In Australia rugby union is fighting to stay relevant as a major sport. After the shambles we witnessed on the rugby pitch the past fortnight it would come as no surprise to me if chess, lawn bowls, bridge and under water hockey overtake Australian rugby as a major Aussie sport in terms of supporter numbers sooner rather than later.
The Wallabies started slowly against the Italians but seemed to have rid themselves of the most of their daemons as they got away to 21-6 at the half hour mark with three decent tries. Yet the home side couldn’t kick on and it was the Italians who kept them under pressure for the majority of the remainder of the contest. In the end the hosts needed two late tries to secure an unconvincing win.
For more than a decade the Aussies have been unable to find a few props who can handle themselves in the scrum. Again this was an area where they suffered. The Romans had a tighthead named Ferrari in their midst and boy did he leave his Volkswagen Mini-like opponents behind. The Wallaby props will be in need of a good panel beater after picking up some serious damage (physical and emotional) in this one!
Coming into the international series I was surprised to see the Aussies ranked number 3 in the world. After their last two outings I am even more convinced that clearly the ranking system is not exactly accurate. The struggles of the men from the convict colony this past weekend actually had me wondering what the outcome will be when this current batch of clueless kangaroo huggers have totravel up North later in the year.
I don’t know who they are scheduled to play on this trip but… Italy sans Parisse gave them a good fright in Brisbane. Were the Wallabies to travel to Rome the Aussies would surely have to fight tooth and nail to beat the spirited Azzurri. The Scots flicked the men from down under something from down under their kilt by beating them in their own backyard and as such a full strength Scotland would be favourites in my book to beat Cheika’s bumbling buffoons in Highlander country. France can blow hot and cold but the French pack would have their way with Steven Moore and his lightweight tight five on home soil. The Welsh play with plenty of passion in front of their fans and with Australia devoid of any heart and imagination in their game at present I don’t see them winning this one either. The English and Irish with a great balance between strong, dominant forwards and slick, dangerous backs will comfortably have the measure of the Wallabies in all aspects of the game at the minute.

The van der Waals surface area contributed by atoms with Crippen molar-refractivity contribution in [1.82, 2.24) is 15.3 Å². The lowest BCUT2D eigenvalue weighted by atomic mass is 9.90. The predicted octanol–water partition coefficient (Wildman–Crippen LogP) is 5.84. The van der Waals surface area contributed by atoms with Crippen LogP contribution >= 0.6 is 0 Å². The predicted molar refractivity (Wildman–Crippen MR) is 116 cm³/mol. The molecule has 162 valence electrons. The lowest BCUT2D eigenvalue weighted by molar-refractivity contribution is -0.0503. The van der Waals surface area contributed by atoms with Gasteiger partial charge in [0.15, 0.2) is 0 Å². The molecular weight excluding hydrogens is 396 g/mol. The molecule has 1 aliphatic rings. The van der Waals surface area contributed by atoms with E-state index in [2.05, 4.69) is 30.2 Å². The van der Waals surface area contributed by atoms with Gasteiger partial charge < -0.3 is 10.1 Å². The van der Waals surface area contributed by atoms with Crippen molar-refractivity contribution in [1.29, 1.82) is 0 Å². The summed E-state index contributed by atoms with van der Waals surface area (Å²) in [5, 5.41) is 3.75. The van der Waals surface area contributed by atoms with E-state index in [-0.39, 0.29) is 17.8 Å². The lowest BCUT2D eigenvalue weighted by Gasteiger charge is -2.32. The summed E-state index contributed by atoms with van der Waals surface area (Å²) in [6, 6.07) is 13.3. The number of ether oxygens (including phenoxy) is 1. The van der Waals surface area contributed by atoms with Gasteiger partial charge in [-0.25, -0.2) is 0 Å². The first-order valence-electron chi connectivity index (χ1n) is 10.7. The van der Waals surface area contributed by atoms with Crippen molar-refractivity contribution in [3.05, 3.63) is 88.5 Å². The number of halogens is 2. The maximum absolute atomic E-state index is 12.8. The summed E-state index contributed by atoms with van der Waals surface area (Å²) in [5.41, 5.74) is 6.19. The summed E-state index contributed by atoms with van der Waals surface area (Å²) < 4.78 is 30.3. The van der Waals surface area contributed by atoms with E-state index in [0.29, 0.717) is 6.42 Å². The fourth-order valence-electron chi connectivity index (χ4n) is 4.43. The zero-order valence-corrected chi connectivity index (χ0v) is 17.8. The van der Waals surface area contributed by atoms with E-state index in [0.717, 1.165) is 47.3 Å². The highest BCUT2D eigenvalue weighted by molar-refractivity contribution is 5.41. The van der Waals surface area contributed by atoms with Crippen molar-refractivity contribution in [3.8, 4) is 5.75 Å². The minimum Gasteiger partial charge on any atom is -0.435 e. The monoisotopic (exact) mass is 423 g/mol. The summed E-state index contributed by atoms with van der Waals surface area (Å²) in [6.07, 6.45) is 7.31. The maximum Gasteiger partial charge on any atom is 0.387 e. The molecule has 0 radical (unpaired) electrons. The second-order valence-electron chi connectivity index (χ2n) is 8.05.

On the South African front the Boks were less impressive than last week but finished strong to pick up another comfortable victory. It was a disjointed effort from both sides on the day and certainly not a spectacle to remember. For mind the French were particularly poor. Having come up empty handed from their opening two encounters one would have expected a bit more of a laissez-faire approach from Les Blues especially after finding little leeway from the SA defensive system last time out. But instead of playing a more expansive game with the renowned French flair it was a mechanical, stuttering show from the Frenchies at Ellis Park. The home side defended well and took a few good opportunities in the second half to seal the 3-0 series whitewash.
This Springbok side is by no means the complete package just yet but it is long removed from the struggling team without identity or purpose we witnessed 12 months ago. Yes they are still far from capable of even running the All Blacks close but looking at the current level of the other Southern Hemisphere sides the South Africans are probably on current form a respectable fourth best behind the Kiwi’s, England and Ireland. Not a terrible place to be right now.